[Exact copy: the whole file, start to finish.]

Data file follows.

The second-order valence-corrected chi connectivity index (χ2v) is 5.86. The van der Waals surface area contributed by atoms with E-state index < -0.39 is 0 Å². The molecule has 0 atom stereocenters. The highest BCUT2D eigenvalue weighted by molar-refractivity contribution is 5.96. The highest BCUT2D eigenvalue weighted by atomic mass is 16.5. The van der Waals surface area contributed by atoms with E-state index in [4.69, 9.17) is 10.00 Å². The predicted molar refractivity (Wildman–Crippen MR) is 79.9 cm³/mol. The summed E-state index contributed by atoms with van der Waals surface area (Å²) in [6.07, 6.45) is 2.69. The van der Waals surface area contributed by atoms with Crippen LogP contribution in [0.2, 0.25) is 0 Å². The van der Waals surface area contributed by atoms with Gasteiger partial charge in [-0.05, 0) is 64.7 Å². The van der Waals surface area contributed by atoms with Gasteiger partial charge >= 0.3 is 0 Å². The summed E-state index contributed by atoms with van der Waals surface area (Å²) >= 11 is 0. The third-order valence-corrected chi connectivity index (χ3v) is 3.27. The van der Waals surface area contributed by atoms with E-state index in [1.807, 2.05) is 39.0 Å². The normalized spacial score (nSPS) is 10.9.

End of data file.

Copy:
The second-order valence-corrected chi connectivity index (χ2v) is 5.86. The van der Waals surface area contributed by atoms with E-state index < -0.39 is 0 Å². The molecule has 0 atom stereocenters. The highest BCUT2D eigenvalue weighted by molar-refractivity contribution is 5.96. The highest BCUT2D eigenvalue weighted by atomic mass is 16.5. The van der Waals surface area contributed by atoms with E-state index in [4.69, 9.17) is 10.00 Å². The predicted molar refractivity (Wildman–Crippen MR) is 79.9 cm³/mol. The summed E-state index contributed by atoms with van der Waals surface area (Å²) in [6.07, 6.45) is 2.69. The van der Waals surface area contributed by atoms with Crippen LogP contribution in [0.2, 0.25) is 0 Å². The van der Waals surface area contributed by atoms with Gasteiger partial charge in [-0.05, 0) is 64.7 Å². The van der Waals surface area contributed by atoms with Gasteiger partial charge >= 0.3 is 0 Å². The summed E-state index contributed by atoms with van der Waals surface area (Å²) >= 11 is 0. The third-order valence-corrected chi connectivity index (χ3v) is 3.27. The van der Waals surface area contributed by atoms with E-state index in [1.807, 2.05) is 39.0 Å². The normalized spacial score (nSPS) is 10.9.